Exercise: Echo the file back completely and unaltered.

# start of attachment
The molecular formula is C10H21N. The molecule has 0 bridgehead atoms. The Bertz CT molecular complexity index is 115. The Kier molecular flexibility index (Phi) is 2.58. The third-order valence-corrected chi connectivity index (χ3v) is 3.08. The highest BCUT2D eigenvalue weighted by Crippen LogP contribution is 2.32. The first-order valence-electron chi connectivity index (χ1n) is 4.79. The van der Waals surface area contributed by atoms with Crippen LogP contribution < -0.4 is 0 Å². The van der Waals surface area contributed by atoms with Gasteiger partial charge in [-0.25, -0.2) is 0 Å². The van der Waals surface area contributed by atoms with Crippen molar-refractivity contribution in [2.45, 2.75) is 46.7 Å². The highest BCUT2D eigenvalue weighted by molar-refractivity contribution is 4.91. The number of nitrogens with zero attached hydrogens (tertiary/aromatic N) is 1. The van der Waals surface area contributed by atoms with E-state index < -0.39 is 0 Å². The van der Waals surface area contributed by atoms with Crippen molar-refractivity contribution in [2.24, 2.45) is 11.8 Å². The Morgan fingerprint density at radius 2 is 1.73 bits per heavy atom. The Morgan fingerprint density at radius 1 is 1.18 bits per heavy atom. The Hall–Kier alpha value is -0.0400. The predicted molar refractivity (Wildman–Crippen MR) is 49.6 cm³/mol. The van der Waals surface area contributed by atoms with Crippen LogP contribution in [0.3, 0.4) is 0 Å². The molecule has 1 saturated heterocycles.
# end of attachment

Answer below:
The molecular formula is C10H21N. The molecule has 0 bridgehead atoms. The Bertz CT molecular complexity index is 115. The Kier molecular flexibility index (Phi) is 2.58. The third-order valence-corrected chi connectivity index (χ3v) is 3.08. The highest BCUT2D eigenvalue weighted by Crippen LogP contribution is 2.32. The first-order valence-electron chi connectivity index (χ1n) is 4.79. The van der Waals surface area contributed by atoms with Crippen LogP contribution < -0.4 is 0 Å². The van der Waals surface area contributed by atoms with Gasteiger partial charge in [-0.25, -0.2) is 0 Å². The van der Waals surface area contributed by atoms with Crippen molar-refractivity contribution in [2.45, 2.75) is 46.7 Å². The highest BCUT2D eigenvalue weighted by molar-refractivity contribution is 4.91. The number of nitrogens with zero attached hydrogens (tertiary/aromatic N) is 1. The van der Waals surface area contributed by atoms with E-state index < -0.39 is 0 Å². The van der Waals surface area contributed by atoms with Crippen molar-refractivity contribution in [2.24, 2.45) is 11.8 Å². The Morgan fingerprint density at radius 2 is 1.73 bits per heavy atom. The Morgan fingerprint density at radius 1 is 1.18 bits per heavy atom. The Hall–Kier alpha value is -0.0400. The predicted molar refractivity (Wildman–Crippen MR) is 49.6 cm³/mol. The van der Waals surface area contributed by atoms with Crippen LogP contribution in [0.3, 0.4) is 0 Å². The molecule has 1 saturated heterocycles.